Coldplay donated all proceeds from the song to Migrant Offshore Aid Station (MOAS), an international NGO which rescues migrants and refugees in peril at sea in the Mediterranean. The band are patrons of the charity.

The song was written by their Viva La Vida collaborator Brian Eno. He was assisted on the production by Marckus Dravs, who is known for his work with Arcade Fire, Mumford & Sons and Kings Of Leon.

The song's wacky animated space video was directed by Diane Martel and Ben Jones. The scenes of extraterrestrials fleeing their war torn planet acts as an appropriate metaphor for migrants around the world who have been forced to flee their homelands.

10th June

Vanessa Williams

"Colours of the Wind" is a song written by composer Alan Menken and lyricist Stephen Schwartz for Walt Disney Pictures' feature film, Pocahontas (1995). The film's theme song, "Colours of the Wind" was originally recorded by American singer and actress Judy Kuhn in her role as the singing voice of Pocahontas. A pop ballad, the song's lyrics are about respecting nature and the world around us.   

"Colours of the Wind" received a mostly positive reception from critics, with several citing it as one of the best songs from a Disney film. The song would go on to win the Academy Award for Best Original Song, the Grammy Award for Best Song Written for a Motion Picture, Television or Other Visual Media, and the Golden Globe Award for Best Original Song. American actress and singer Vanessa Williams's version of the song, which plays during the end credits, was released as the lead single on May 23, 1995, by Walt Disney Records from the film's soundtrack, and became a top ten hit on the Billboard Hot 100. The song was also included on her third album, The Sweetest Days. "Colours of the Wind" would also be covered by other artists, including Ashanti and Brian Wilson.

3rd June

Paul McCartney and other artists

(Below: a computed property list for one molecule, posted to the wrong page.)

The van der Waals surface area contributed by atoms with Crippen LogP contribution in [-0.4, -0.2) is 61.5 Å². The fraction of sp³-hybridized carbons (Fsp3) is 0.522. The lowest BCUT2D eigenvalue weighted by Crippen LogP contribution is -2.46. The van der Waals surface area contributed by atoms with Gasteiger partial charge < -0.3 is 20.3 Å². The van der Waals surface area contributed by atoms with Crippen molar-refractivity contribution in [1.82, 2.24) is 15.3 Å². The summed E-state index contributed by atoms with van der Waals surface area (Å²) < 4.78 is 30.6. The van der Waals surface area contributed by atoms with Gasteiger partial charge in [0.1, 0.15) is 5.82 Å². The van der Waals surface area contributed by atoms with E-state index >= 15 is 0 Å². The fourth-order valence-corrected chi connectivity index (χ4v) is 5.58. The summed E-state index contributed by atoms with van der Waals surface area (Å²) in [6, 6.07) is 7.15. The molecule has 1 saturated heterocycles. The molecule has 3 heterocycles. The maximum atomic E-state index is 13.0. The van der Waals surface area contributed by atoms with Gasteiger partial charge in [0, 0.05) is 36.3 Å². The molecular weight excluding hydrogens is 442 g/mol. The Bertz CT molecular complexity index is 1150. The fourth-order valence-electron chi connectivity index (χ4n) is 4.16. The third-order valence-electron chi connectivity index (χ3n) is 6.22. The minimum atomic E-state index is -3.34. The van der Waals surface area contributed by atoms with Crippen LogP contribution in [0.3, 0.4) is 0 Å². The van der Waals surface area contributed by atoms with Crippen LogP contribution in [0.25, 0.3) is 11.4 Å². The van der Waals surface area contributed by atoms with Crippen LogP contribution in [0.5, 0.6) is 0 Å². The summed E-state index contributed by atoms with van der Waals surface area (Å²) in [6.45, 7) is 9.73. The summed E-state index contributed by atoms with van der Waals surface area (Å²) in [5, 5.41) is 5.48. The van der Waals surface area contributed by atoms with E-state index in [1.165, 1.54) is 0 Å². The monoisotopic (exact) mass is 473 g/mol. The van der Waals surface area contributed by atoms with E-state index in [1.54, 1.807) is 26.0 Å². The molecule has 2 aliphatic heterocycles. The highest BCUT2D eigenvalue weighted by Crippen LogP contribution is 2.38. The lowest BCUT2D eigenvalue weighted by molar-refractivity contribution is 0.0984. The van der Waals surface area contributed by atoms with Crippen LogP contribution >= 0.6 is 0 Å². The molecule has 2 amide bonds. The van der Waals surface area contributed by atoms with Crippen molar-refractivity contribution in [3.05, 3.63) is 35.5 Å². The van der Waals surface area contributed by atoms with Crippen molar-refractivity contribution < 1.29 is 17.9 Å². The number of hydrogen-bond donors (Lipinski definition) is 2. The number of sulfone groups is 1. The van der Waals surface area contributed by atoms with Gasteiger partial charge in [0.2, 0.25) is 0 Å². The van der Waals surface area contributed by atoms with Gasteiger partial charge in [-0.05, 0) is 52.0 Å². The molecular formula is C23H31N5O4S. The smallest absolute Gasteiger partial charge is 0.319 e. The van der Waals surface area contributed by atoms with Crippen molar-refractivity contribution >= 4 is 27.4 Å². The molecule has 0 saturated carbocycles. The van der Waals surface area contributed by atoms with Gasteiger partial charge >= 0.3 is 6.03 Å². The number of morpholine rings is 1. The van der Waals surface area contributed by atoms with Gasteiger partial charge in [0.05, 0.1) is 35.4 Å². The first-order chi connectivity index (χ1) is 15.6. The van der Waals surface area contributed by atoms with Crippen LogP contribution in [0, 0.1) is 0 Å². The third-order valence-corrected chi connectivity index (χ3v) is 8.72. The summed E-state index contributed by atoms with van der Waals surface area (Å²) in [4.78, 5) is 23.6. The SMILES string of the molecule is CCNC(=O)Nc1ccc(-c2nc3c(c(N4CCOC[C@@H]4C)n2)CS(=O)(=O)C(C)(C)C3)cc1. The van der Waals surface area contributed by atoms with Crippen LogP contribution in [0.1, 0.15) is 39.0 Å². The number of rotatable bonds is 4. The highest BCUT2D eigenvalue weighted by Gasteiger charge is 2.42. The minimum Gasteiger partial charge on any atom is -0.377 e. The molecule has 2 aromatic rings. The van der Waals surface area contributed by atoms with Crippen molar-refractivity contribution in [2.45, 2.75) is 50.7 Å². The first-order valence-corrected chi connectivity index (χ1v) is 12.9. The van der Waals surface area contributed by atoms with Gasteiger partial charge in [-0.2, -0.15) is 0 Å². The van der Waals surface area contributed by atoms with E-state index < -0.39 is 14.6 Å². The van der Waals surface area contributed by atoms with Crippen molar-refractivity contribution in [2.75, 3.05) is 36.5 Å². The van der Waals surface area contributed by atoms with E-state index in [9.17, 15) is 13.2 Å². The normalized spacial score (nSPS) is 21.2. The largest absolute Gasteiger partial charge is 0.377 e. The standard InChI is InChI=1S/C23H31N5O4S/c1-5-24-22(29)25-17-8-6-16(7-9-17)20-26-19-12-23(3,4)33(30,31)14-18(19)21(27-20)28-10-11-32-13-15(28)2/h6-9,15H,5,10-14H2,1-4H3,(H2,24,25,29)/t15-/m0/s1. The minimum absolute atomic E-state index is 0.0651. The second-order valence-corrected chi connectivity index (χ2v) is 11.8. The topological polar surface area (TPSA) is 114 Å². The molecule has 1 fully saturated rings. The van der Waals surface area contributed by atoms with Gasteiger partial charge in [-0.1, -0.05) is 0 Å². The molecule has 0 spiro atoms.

Back in 2015, Paul McCartney teamed up with a host of famous musicians (Jon Bon Jovi, Sheryl Crow, Sean Paul, Angelique Kidjo, Natasha Bedingfield, Fergie, Nicole Scherzinger, Leona Lewis and many others) to record a song dedicated to taking action to save the world.  The song aims to bring climate change to the attention of a new audience and inspire people across the world to encourage their leaders to take action.  Listeners were asked to sign a petition that was delivered to political leaders at the start of the climate conference in 2015.  The song is just as relevant today as we all try our best to secure the future of our planet.  

20th May

Ludovico Einaudi

The Arctic. A place of outstanding beauty. The striking cold, the pristine environment, the silence broken only by the creaks and rumbles of ice falling; the Arctic is a unique place that desperately needs our protection.  And it needs protection urgently. The Arctic Ocean is the least protected sea in the world. As ice cover decreases with rising temperatures, the sea becomes more and more exposed to reckless exploitation, destructive fishing trawlers and risky oil drilling.  To date, over eight million people have petitioned to save the Arctic and, last year, Italian composer and pianist Ludovico Einaudi added his voice to the millions in a unique and unprecedented way.

In a stirring video created by Greenpeace, Einaudi plays on a platform floating in the Arctic Ocean. Einaudi’s music provides a soundtrack to the Wahlenbergbreen glacier’s early melting. The haunting music shows the peaceful, almost contemplative, setting of the arctic ocean as well as the chaos and suddenness of glacier melt and collapse.


“I wanted to express the idea of eternity and fragility that I had felt in that place. The glacier is so immensely powerful, yet on the brink of eradication. This fragility of life is something which we can often forget; this is my musical reflection on the Arctic.”- Ludovico Einaudi

7th May

Alessia Cara

Canadian singer/songwriter, Alessia Cara, sings this song for Moana- an acclaimed animated feature from Disney about a young Polynesian girl on a mission to bring back a precious gem with the goddess Te Fiti.  This song dives into personal growth, discovery and an identity shaped by water. Moana’s name means large body of water in Maori, a Polynesian language.  Moana's family and community represent Indigenous peoples who call the island home. The film and song give awareness to Indigenous communities who are increasingly vulnerable to rising sea levels and more destructive storms. Climate change doesn’t just threaten their homes, it threatens their cultures, which are built around these places.